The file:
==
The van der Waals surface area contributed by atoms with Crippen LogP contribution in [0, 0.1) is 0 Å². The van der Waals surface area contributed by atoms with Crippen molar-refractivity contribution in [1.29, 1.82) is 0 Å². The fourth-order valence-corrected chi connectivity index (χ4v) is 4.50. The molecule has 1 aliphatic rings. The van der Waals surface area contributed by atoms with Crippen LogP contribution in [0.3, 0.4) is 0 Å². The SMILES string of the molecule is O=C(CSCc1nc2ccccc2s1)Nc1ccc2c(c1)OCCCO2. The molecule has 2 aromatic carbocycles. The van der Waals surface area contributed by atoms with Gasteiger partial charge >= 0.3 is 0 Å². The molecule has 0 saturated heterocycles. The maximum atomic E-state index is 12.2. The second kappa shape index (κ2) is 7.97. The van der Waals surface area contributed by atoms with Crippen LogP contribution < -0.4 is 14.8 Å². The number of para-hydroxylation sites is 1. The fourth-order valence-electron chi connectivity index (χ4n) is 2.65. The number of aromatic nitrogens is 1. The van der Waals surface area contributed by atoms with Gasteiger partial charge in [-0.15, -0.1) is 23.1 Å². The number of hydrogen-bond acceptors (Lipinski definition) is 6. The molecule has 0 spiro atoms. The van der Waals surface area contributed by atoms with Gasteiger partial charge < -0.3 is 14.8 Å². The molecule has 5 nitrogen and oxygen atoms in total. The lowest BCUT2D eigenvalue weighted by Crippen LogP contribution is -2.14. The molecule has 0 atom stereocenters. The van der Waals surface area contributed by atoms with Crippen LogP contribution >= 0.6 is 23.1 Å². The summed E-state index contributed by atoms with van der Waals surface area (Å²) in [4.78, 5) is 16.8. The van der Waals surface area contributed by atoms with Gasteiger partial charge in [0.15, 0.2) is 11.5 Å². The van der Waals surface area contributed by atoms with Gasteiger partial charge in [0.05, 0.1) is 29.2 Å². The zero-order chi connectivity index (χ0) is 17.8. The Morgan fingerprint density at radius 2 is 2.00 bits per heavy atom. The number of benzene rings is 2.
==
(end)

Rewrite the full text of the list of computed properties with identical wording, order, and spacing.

The van der Waals surface area contributed by atoms with Crippen LogP contribution in [0, 0.1) is 0 Å². The van der Waals surface area contributed by atoms with Crippen molar-refractivity contribution in [1.29, 1.82) is 0 Å². The fourth-order valence-corrected chi connectivity index (χ4v) is 4.50. The molecule has 1 aliphatic rings. The van der Waals surface area contributed by atoms with Crippen LogP contribution in [0.3, 0.4) is 0 Å². The SMILES string of the molecule is O=C(CSCc1nc2ccccc2s1)Nc1ccc2c(c1)OCCCO2. The molecule has 2 aromatic carbocycles. The van der Waals surface area contributed by atoms with Gasteiger partial charge >= 0.3 is 0 Å². The molecule has 0 saturated heterocycles. The maximum atomic E-state index is 12.2. The second kappa shape index (κ2) is 7.97. The van der Waals surface area contributed by atoms with Crippen LogP contribution < -0.4 is 14.8 Å². The number of para-hydroxylation sites is 1. The fourth-order valence-electron chi connectivity index (χ4n) is 2.65. The number of aromatic nitrogens is 1. The van der Waals surface area contributed by atoms with Gasteiger partial charge in [-0.15, -0.1) is 23.1 Å². The number of hydrogen-bond acceptors (Lipinski definition) is 6. The molecule has 0 spiro atoms. The van der Waals surface area contributed by atoms with Gasteiger partial charge < -0.3 is 14.8 Å². The molecule has 5 nitrogen and oxygen atoms in total. The lowest BCUT2D eigenvalue weighted by Crippen LogP contribution is -2.14. The molecule has 0 atom stereocenters. The van der Waals surface area contributed by atoms with Crippen LogP contribution >= 0.6 is 23.1 Å². The summed E-state index contributed by atoms with van der Waals surface area (Å²) in [4.78, 5) is 16.8. The van der Waals surface area contributed by atoms with Gasteiger partial charge in [0.15, 0.2) is 11.5 Å². The van der Waals surface area contributed by atoms with Gasteiger partial charge in [0.05, 0.1) is 29.2 Å². The zero-order chi connectivity index (χ0) is 17.8. The Morgan fingerprint density at radius 2 is 2.00 bits per heavy atom. The number of benzene rings is 2.